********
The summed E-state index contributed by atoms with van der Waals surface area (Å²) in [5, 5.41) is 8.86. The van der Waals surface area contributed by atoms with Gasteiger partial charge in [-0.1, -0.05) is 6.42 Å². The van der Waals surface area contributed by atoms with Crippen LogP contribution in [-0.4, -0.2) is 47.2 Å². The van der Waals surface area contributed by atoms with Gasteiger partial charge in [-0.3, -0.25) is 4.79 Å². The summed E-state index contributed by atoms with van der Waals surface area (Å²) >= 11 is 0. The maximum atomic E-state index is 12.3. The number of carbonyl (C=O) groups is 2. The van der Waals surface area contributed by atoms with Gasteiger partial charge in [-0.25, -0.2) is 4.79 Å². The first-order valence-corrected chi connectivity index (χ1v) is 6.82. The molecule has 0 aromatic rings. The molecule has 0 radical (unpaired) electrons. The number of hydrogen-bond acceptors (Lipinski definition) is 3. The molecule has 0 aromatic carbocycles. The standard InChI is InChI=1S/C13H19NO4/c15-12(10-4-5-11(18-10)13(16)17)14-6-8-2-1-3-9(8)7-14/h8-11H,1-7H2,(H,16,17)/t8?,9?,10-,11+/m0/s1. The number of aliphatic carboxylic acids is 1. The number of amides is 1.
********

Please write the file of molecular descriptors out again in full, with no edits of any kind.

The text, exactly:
The summed E-state index contributed by atoms with van der Waals surface area (Å²) in [5, 5.41) is 8.86. The van der Waals surface area contributed by atoms with Gasteiger partial charge in [-0.1, -0.05) is 6.42 Å². The van der Waals surface area contributed by atoms with Crippen LogP contribution in [-0.4, -0.2) is 47.2 Å². The van der Waals surface area contributed by atoms with Gasteiger partial charge in [-0.3, -0.25) is 4.79 Å². The summed E-state index contributed by atoms with van der Waals surface area (Å²) >= 11 is 0. The maximum atomic E-state index is 12.3. The number of carbonyl (C=O) groups is 2. The van der Waals surface area contributed by atoms with Gasteiger partial charge in [-0.25, -0.2) is 4.79 Å². The first-order valence-corrected chi connectivity index (χ1v) is 6.82. The molecule has 0 aromatic rings. The molecule has 0 radical (unpaired) electrons. The number of hydrogen-bond acceptors (Lipinski definition) is 3. The molecule has 0 aromatic carbocycles. The standard InChI is InChI=1S/C13H19NO4/c15-12(10-4-5-11(18-10)13(16)17)14-6-8-2-1-3-9(8)7-14/h8-11H,1-7H2,(H,16,17)/t8?,9?,10-,11+/m0/s1. The number of aliphatic carboxylic acids is 1. The number of amides is 1.